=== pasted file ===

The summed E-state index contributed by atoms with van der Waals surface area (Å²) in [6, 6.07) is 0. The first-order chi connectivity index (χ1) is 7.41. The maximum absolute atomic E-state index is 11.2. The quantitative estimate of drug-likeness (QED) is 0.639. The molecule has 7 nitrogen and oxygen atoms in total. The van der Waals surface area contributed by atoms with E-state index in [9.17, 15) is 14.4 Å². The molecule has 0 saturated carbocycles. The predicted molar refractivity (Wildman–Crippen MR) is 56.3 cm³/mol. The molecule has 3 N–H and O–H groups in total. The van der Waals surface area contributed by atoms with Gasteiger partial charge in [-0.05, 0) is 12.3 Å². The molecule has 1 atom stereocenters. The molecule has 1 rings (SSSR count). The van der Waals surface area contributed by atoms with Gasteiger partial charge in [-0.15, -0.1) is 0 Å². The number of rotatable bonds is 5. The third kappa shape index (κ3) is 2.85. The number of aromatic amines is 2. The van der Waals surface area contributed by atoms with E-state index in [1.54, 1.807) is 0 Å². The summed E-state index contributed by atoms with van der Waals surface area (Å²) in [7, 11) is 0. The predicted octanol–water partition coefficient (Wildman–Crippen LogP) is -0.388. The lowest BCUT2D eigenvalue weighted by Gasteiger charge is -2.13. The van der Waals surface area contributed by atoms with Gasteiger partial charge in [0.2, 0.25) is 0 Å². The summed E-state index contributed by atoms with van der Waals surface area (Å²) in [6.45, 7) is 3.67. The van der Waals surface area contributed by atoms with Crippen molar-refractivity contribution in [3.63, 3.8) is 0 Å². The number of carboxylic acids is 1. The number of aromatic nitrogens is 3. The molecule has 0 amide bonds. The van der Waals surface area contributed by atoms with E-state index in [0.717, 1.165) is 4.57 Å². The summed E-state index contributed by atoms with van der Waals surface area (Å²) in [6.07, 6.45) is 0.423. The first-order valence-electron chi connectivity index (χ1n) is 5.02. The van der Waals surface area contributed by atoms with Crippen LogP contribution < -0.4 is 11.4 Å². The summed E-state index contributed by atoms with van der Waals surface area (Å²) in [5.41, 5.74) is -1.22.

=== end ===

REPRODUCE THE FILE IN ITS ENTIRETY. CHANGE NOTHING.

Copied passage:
The summed E-state index contributed by atoms with van der Waals surface area (Å²) in [6, 6.07) is 0. The first-order chi connectivity index (χ1) is 7.41. The maximum absolute atomic E-state index is 11.2. The quantitative estimate of drug-likeness (QED) is 0.639. The molecule has 7 nitrogen and oxygen atoms in total. The van der Waals surface area contributed by atoms with E-state index in [9.17, 15) is 14.4 Å². The molecule has 0 saturated carbocycles. The predicted molar refractivity (Wildman–Crippen MR) is 56.3 cm³/mol. The molecule has 3 N–H and O–H groups in total. The van der Waals surface area contributed by atoms with Gasteiger partial charge in [-0.05, 0) is 12.3 Å². The molecule has 1 atom stereocenters. The molecule has 1 rings (SSSR count). The van der Waals surface area contributed by atoms with Gasteiger partial charge in [-0.15, -0.1) is 0 Å². The number of rotatable bonds is 5. The third kappa shape index (κ3) is 2.85. The number of aromatic amines is 2. The van der Waals surface area contributed by atoms with E-state index in [1.54, 1.807) is 0 Å². The summed E-state index contributed by atoms with van der Waals surface area (Å²) in [7, 11) is 0. The predicted octanol–water partition coefficient (Wildman–Crippen LogP) is -0.388. The lowest BCUT2D eigenvalue weighted by Gasteiger charge is -2.13. The van der Waals surface area contributed by atoms with Gasteiger partial charge in [0.2, 0.25) is 0 Å². The summed E-state index contributed by atoms with van der Waals surface area (Å²) in [6.45, 7) is 3.67. The van der Waals surface area contributed by atoms with Crippen molar-refractivity contribution in [3.63, 3.8) is 0 Å². The number of carboxylic acids is 1. The number of aromatic nitrogens is 3. The molecule has 0 amide bonds. The van der Waals surface area contributed by atoms with E-state index in [0.717, 1.165) is 4.57 Å². The summed E-state index contributed by atoms with van der Waals surface area (Å²) in [6.07, 6.45) is 0.423. The first-order valence-electron chi connectivity index (χ1n) is 5.02. The van der Waals surface area contributed by atoms with Crippen LogP contribution < -0.4 is 11.4 Å². The summed E-state index contributed by atoms with van der Waals surface area (Å²) in [5.41, 5.74) is -1.22.